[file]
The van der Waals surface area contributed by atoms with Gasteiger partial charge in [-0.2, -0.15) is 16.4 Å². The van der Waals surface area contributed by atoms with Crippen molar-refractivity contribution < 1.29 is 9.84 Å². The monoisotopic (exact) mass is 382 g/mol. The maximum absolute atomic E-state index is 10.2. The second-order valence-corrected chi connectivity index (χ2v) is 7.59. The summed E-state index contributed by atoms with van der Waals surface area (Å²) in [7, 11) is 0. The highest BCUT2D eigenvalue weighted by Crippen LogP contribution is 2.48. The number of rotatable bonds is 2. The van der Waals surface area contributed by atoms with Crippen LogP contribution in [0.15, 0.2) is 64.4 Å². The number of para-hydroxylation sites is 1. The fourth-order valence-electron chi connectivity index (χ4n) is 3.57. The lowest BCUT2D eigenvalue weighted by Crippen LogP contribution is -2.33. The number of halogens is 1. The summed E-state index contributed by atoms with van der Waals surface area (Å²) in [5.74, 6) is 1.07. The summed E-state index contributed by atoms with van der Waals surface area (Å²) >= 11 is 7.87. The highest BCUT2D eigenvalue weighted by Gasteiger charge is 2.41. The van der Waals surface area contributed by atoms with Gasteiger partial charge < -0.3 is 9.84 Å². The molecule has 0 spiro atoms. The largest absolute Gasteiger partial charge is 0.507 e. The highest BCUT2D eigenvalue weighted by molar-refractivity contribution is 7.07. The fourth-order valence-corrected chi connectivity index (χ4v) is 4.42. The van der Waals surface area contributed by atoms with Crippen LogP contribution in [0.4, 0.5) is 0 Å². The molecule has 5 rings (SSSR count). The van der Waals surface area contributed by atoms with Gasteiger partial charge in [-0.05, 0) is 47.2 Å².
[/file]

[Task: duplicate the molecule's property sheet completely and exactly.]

The van der Waals surface area contributed by atoms with Gasteiger partial charge in [-0.2, -0.15) is 16.4 Å². The van der Waals surface area contributed by atoms with Crippen molar-refractivity contribution < 1.29 is 9.84 Å². The monoisotopic (exact) mass is 382 g/mol. The maximum absolute atomic E-state index is 10.2. The second-order valence-corrected chi connectivity index (χ2v) is 7.59. The summed E-state index contributed by atoms with van der Waals surface area (Å²) in [7, 11) is 0. The highest BCUT2D eigenvalue weighted by Crippen LogP contribution is 2.48. The number of rotatable bonds is 2. The van der Waals surface area contributed by atoms with Crippen LogP contribution in [0.15, 0.2) is 64.4 Å². The number of para-hydroxylation sites is 1. The fourth-order valence-electron chi connectivity index (χ4n) is 3.57. The lowest BCUT2D eigenvalue weighted by Crippen LogP contribution is -2.33. The number of halogens is 1. The summed E-state index contributed by atoms with van der Waals surface area (Å²) in [5.74, 6) is 1.07. The summed E-state index contributed by atoms with van der Waals surface area (Å²) >= 11 is 7.87. The highest BCUT2D eigenvalue weighted by Gasteiger charge is 2.41. The van der Waals surface area contributed by atoms with Gasteiger partial charge < -0.3 is 9.84 Å². The molecule has 0 spiro atoms. The largest absolute Gasteiger partial charge is 0.507 e. The highest BCUT2D eigenvalue weighted by molar-refractivity contribution is 7.07. The fourth-order valence-corrected chi connectivity index (χ4v) is 4.42. The van der Waals surface area contributed by atoms with Crippen LogP contribution in [0.4, 0.5) is 0 Å². The molecule has 5 rings (SSSR count). The van der Waals surface area contributed by atoms with Gasteiger partial charge in [-0.05, 0) is 47.2 Å².